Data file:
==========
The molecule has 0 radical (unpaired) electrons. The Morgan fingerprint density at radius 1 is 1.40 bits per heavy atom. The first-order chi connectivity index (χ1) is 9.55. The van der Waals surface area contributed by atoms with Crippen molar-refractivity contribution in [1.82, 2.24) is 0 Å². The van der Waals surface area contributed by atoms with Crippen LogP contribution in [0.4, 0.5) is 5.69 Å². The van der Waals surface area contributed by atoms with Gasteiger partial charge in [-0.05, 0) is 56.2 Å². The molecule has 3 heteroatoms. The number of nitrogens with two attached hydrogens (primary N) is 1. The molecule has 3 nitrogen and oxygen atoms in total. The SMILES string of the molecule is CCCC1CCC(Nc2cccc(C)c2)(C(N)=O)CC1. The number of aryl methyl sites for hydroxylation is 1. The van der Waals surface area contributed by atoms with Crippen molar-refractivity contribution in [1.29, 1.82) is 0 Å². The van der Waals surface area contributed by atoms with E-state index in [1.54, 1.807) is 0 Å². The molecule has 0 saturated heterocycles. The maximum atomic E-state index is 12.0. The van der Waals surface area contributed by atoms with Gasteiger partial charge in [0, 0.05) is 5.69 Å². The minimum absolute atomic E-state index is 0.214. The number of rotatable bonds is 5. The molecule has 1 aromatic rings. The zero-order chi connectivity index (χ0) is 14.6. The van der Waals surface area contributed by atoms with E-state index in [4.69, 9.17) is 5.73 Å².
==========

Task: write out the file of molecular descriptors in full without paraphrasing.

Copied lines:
The molecule has 0 radical (unpaired) electrons. The Morgan fingerprint density at radius 1 is 1.40 bits per heavy atom. The first-order chi connectivity index (χ1) is 9.55. The van der Waals surface area contributed by atoms with Crippen molar-refractivity contribution in [1.82, 2.24) is 0 Å². The van der Waals surface area contributed by atoms with Crippen LogP contribution in [0.4, 0.5) is 5.69 Å². The van der Waals surface area contributed by atoms with Gasteiger partial charge in [-0.05, 0) is 56.2 Å². The molecule has 3 heteroatoms. The number of nitrogens with two attached hydrogens (primary N) is 1. The molecule has 3 nitrogen and oxygen atoms in total. The SMILES string of the molecule is CCCC1CCC(Nc2cccc(C)c2)(C(N)=O)CC1. The number of aryl methyl sites for hydroxylation is 1. The van der Waals surface area contributed by atoms with Crippen molar-refractivity contribution in [1.29, 1.82) is 0 Å². The van der Waals surface area contributed by atoms with E-state index in [1.54, 1.807) is 0 Å². The molecule has 0 saturated heterocycles. The maximum atomic E-state index is 12.0. The van der Waals surface area contributed by atoms with Gasteiger partial charge in [0, 0.05) is 5.69 Å². The minimum absolute atomic E-state index is 0.214. The number of rotatable bonds is 5. The molecule has 1 aromatic rings. The zero-order chi connectivity index (χ0) is 14.6. The van der Waals surface area contributed by atoms with E-state index in [4.69, 9.17) is 5.73 Å².